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Why is it becoming harder to find pension transfer advice?

Both HM Treasury and the Financial Conduct Authority (FCA) are actively monitoring the availability of defined benefit (DB) pension transfer advice following a sharp drop in the number of financial advisers and firms offering advice in this sector.

Unsurprisingly, this drop is on the back of the FCA’s increasingly frequent clampdowns on the pension transfer sector in recent years. However, it isn’t necessarily regulation directly forcing advisers out of the market.

Insurance costs soar for advisers

Conservative MP John Glen, the economic secretary to the Treasury, said that many advisers were leaving the market due to the soaring cost of professional indemnity insurance.

According to FT Adviser, Glen told a fellow MP via a written answer that the number of firms offering DB transfer advice was 1,160 at the start of February, down from 3,000 in 2018. While admitting the rising costs of insurance had forced many advisers to cease providing DB transfer advice and that these were the consequences of “extensive” FCA intervention, Glen defended the situation.

Glen also said both the government and the FCA believe it is “vital” consumers receive suitable advice, citing the potential long-term implications of making a transfer. Indeed, a lack of understanding of these implications has led to many consumers being mis-sold pension transfers during the last decade and to investigations and action against many advisers.

FT Adviser reported that Glen wrote: “Since 2015, the FCA have identified numerous instances of unsuitable advice being given, putting at risk pensioners’ financial security.

“The FCA recognises that these actions have led to an increase in the cost of professional indemnity insurance for advisers who give DB transfer advice.

“As a result, some firms are choosing not to offer pension transfer advice and others are charging more, due to the cost of the insurance premiums.”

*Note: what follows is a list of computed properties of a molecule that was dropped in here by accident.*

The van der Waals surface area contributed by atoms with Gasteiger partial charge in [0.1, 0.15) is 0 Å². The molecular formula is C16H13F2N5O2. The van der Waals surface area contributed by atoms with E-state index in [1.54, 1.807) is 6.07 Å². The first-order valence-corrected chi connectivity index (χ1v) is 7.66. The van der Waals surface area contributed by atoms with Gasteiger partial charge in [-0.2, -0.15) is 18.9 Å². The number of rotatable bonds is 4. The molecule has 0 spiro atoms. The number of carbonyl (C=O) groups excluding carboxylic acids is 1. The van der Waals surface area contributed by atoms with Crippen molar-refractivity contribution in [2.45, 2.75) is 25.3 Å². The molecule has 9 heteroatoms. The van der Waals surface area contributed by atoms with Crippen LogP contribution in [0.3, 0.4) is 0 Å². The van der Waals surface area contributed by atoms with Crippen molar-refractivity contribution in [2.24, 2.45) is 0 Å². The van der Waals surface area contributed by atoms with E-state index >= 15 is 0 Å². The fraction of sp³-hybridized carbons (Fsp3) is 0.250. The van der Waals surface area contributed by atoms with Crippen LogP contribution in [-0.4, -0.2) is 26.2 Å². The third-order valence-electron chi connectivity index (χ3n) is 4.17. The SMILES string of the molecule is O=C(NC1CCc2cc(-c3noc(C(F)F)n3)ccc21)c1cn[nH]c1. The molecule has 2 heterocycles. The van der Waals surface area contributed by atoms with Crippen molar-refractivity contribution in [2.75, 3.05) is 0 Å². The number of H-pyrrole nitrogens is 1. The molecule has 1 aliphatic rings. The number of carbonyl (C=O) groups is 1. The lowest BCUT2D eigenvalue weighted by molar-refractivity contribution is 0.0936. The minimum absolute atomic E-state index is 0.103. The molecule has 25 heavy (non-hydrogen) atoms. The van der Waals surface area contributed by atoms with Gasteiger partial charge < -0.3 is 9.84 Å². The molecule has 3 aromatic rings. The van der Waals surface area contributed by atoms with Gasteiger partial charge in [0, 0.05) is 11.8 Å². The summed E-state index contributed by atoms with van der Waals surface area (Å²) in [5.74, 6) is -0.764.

Market shrinking as advisers insurance comes up for renewal

The primary reason for the gradual shrinking of the DB transfer advice market rather than it being a single, sharp shock seems to be that advisers decided not to continue in this space after receiving their professional indemnity insurance renewal quotes.

The British Steel Pension Scheme scandal in 2017 was a significant trigger to tightening regulation, which has driven the increases in insurance premiums. Meanwhile, a joint 2021 study from Aviva and Lane Clark and Peacock (LCP) found that many advisers were also blaming the “attitude of regulators” for leaving the market.

Unsurprisingly, the DB pension transfer advice sector and the FCA disagree on whether fewer firms is a good or bad thing. Another finding from the Aviva/LCP study was that one in three advisers said they were unsure whether they would continue to provide DB pension transfer advice in 12 months or had already decided to discontinue these services. While the study warned a shrinking market was “dangerous” for consumers, the FCA is happy with the move towards there being fewer and smaller firms offering DB pension transfer advice.

The FCA’s director of consumer investments, Debbie Gupta, told the Inside FCA podcast that a market containing “lots and lots of small firms” had made it difficult for investors to navigate the market while also allowing bad firms to fly under the radar. Gupta said the FCA’s “clean up” of the space had made the DB pension transfer advice market more effective for consumers than previously.

What can the FCA do about increasing professional indemnity insurance premiums?

While the FCA is happy with the outcomes of its tighter regulatory practices, it also recognises the difficulties some advisers and firms are facing with professional indemnity insurance premiums. One potential solution the regulator is exploring is the feasibility of providing third-party audits of advice to assure insurers of the quality of the advice firms are providing, thus giving them a lower risk profile and the potential to offer a reduced premium.

Against the backdrop of falling numbers of firms offering DB pension transfer advice, FT Adviser noted that the volume of DB transfers in Q3 2020 was the lowest since 2016.

Did tightening regulation come too late to prevent your transfer from being mis-sold?

If so, you could be entitled to compensation.

Contact us here for a free, no-obligation review of your pension transfer, and discover if you could potentially be in line for thousands in mis-sold pension compensation.


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